Fort Lee Planning Board Advances 14-Story Residential Projects amid Traffic Concerns

In the latest meeting of the Fort Lee Planning Board presided over by Chairman Herbert Greenberg, detailed plans for two major residential projects on Main Street were the central focus. The representatives of MCRT Investments LLC presented the initiatives on behalf of Fort Lee Upper Main and Lower Main Urban Renewal LLC. A substantial portion of the meeting revolved around traffic considerations with projections of added trips during peak hours, and suggestions on ways to manage the increased vehicular and pedestrian movement. The proposals for both projects, one featuring 253 units and the other offering 172 units, each standing at 14 stories, successfully advanced to the next stages of planning following unanimous board approvals.

Ben Crowder of Bohler Engineering led the discussion on the Lower Main project, situated across several parcels on Main Street and Kaufer Lane. He detailed a 14-story establishment housing 253 residential units, 25 of which are designated as affordable housing. The complex is designed to contain 300 parking spaces, two more than required, and plans to fully meet electric vehicle readiness criteria over a six-year period. Additional enhancements proposed include new sidewalks, streetlights, and a stormwater management system featuring an underground retention facility.

Bruce Stieve from MHS Architects expanded on the architectural dynamics of the development, indicating a modern facade merging brick and metal paneling. A correction was made regarding the electric vehicle (EV) stations; the project will host 60 EV stations, meeting the requirements. Stieve also touched upon the ADA-compliant design, highlighting the inclusion of amenities such as a small pool and lounge area.

Traffic implications were a significant theme throughout the discourse, with John Harter of Atlantic Traffic & Design outlining the project’s impact on local traffic based on a 2022 study. It was noted that the busiest Saturdays would see a 2.5% increase in traffic on Main Street, with a reassessment of traffic light timings at crucial junctions suggested post-completion. The project pledged collaboration with county authorities to ensure safety and control measures are optimized, including addressing sight distance concerns raised by the police chief.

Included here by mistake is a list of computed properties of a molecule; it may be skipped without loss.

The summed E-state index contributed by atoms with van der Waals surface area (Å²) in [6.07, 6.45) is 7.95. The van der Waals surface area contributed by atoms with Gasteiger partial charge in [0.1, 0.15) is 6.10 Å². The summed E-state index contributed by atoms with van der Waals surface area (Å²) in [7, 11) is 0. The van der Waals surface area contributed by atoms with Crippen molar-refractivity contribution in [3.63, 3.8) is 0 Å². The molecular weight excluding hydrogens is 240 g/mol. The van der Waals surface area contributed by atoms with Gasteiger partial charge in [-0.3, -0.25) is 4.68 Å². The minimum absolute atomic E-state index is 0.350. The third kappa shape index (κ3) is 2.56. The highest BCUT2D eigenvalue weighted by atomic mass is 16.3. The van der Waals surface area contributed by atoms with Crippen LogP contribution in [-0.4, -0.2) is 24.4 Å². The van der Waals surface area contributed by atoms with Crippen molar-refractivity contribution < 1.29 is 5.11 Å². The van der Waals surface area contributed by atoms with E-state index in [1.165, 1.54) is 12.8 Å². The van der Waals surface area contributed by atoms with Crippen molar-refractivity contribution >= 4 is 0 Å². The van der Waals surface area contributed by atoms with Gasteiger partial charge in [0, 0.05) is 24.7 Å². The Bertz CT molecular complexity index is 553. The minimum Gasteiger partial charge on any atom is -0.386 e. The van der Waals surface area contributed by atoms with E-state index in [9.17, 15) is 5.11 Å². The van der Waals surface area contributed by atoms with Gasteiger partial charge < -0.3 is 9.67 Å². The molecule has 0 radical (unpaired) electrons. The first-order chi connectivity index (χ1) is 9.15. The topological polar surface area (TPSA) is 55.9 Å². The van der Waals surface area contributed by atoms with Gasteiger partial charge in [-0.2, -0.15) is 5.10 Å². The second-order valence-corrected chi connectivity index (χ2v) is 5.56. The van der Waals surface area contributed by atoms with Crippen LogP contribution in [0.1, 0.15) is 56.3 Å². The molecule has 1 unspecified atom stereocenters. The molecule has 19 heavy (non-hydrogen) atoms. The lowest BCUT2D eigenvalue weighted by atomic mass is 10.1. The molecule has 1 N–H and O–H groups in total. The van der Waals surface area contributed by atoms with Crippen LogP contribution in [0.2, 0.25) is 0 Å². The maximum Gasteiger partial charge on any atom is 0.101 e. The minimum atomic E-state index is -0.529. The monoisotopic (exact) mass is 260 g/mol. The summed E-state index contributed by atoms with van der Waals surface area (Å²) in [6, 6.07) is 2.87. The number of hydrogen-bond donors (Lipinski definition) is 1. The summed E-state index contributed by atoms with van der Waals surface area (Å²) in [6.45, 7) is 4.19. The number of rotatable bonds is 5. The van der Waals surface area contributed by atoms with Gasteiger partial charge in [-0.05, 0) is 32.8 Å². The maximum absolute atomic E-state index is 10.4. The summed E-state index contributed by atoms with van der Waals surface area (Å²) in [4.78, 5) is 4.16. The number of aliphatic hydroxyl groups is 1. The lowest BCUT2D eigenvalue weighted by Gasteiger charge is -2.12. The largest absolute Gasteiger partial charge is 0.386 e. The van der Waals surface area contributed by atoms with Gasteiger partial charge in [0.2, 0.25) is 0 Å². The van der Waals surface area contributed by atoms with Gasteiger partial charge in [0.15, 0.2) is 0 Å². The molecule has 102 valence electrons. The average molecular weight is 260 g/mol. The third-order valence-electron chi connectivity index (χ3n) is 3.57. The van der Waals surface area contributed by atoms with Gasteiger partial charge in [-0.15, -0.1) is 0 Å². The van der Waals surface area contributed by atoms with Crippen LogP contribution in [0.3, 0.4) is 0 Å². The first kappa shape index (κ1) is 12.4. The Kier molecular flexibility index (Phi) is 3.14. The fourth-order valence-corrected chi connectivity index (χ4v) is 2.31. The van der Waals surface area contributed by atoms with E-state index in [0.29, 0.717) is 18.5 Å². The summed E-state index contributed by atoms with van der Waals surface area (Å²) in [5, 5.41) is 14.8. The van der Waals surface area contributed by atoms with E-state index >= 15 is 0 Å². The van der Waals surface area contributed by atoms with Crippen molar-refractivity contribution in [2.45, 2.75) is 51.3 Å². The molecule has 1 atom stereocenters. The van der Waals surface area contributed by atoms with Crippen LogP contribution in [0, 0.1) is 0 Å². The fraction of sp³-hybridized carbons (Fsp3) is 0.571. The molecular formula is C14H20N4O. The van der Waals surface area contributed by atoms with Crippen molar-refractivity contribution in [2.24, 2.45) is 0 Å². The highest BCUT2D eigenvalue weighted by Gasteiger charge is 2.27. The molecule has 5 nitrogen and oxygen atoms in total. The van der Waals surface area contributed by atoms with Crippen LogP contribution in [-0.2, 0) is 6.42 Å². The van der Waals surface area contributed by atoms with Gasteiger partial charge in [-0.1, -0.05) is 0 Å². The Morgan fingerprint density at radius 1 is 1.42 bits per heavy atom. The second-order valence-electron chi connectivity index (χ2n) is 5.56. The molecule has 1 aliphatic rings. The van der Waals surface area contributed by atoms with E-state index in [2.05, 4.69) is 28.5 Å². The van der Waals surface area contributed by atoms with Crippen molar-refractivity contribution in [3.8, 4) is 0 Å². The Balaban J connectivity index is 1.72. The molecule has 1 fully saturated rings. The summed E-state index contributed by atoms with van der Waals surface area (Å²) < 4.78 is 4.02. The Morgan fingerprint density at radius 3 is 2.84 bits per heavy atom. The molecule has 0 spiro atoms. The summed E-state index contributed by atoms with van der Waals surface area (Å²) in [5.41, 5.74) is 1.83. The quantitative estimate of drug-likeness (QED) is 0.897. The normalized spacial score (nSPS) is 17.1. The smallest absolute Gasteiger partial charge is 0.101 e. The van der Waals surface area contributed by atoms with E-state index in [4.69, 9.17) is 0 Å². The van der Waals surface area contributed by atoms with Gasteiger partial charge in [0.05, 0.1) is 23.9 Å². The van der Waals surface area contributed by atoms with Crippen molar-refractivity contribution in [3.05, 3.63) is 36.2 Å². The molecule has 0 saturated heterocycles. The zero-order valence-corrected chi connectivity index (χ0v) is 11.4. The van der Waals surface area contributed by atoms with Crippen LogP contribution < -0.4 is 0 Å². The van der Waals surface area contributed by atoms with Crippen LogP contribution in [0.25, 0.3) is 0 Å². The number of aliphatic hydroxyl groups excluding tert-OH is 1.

The board engaged in meticulous scrutiny of the details presented, interacting extensively with the experts to clarify specific elements and to affirm the commitment to regulatory adherence. Both board members and citizens echoed concerns regarding potential traffic woes and environmental shifts, particularly emphasizing the implications on Kaufer Lane and Main Street. Suggestions such as re-evaluation of road patterns and addressing the impact on local schools were referred to Mayor Mark Sokolich and the council for further deliberation.

The Upper Main project, which plans to establish a 172-unit residential building, echoed similar sentiments in its presentation, with the board emphasizing the adherence to New Jersey’s RSIS standards and coordination with various parties for regulatory compliance. Both projects highlighted the readiness to make necessary adjustments based on the collaborative reviews and feedback.

At the meeting’s conclusion, both proposals received unanimous approvals, signaling a favorable outlook for the developments. The board advocated for a post-construction review of the area’s traffic circulation in a recommendation directed to the Mayor and Council.

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